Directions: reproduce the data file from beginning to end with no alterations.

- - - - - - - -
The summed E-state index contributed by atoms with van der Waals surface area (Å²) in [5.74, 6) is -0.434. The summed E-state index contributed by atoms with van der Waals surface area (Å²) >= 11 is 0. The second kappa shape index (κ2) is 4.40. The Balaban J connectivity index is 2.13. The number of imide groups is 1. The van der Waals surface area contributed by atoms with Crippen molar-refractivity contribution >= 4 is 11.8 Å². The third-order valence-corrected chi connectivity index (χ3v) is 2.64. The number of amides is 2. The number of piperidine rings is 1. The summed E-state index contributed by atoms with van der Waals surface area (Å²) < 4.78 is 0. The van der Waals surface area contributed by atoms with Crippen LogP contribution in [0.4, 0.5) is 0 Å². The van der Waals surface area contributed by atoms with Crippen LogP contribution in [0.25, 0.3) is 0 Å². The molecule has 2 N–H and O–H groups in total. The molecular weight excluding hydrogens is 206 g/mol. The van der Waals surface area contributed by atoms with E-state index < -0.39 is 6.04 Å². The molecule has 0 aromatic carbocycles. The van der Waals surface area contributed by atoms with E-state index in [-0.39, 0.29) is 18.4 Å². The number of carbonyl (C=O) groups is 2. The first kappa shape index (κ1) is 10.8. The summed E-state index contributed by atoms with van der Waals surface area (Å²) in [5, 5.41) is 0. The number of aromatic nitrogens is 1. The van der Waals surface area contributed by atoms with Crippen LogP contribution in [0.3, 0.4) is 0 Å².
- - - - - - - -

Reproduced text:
The summed E-state index contributed by atoms with van der Waals surface area (Å²) in [5.74, 6) is -0.434. The summed E-state index contributed by atoms with van der Waals surface area (Å²) >= 11 is 0. The second kappa shape index (κ2) is 4.40. The Balaban J connectivity index is 2.13. The number of imide groups is 1. The van der Waals surface area contributed by atoms with Crippen molar-refractivity contribution >= 4 is 11.8 Å². The third-order valence-corrected chi connectivity index (χ3v) is 2.64. The number of amides is 2. The number of piperidine rings is 1. The summed E-state index contributed by atoms with van der Waals surface area (Å²) < 4.78 is 0. The van der Waals surface area contributed by atoms with Crippen LogP contribution in [0.4, 0.5) is 0 Å². The van der Waals surface area contributed by atoms with Crippen LogP contribution in [0.25, 0.3) is 0 Å². The molecule has 2 N–H and O–H groups in total. The molecular weight excluding hydrogens is 206 g/mol. The van der Waals surface area contributed by atoms with E-state index < -0.39 is 6.04 Å². The molecule has 0 aromatic carbocycles. The van der Waals surface area contributed by atoms with E-state index in [-0.39, 0.29) is 18.4 Å². The number of carbonyl (C=O) groups is 2. The first kappa shape index (κ1) is 10.8. The summed E-state index contributed by atoms with van der Waals surface area (Å²) in [5, 5.41) is 0. The number of aromatic nitrogens is 1. The van der Waals surface area contributed by atoms with Crippen LogP contribution in [0.3, 0.4) is 0 Å².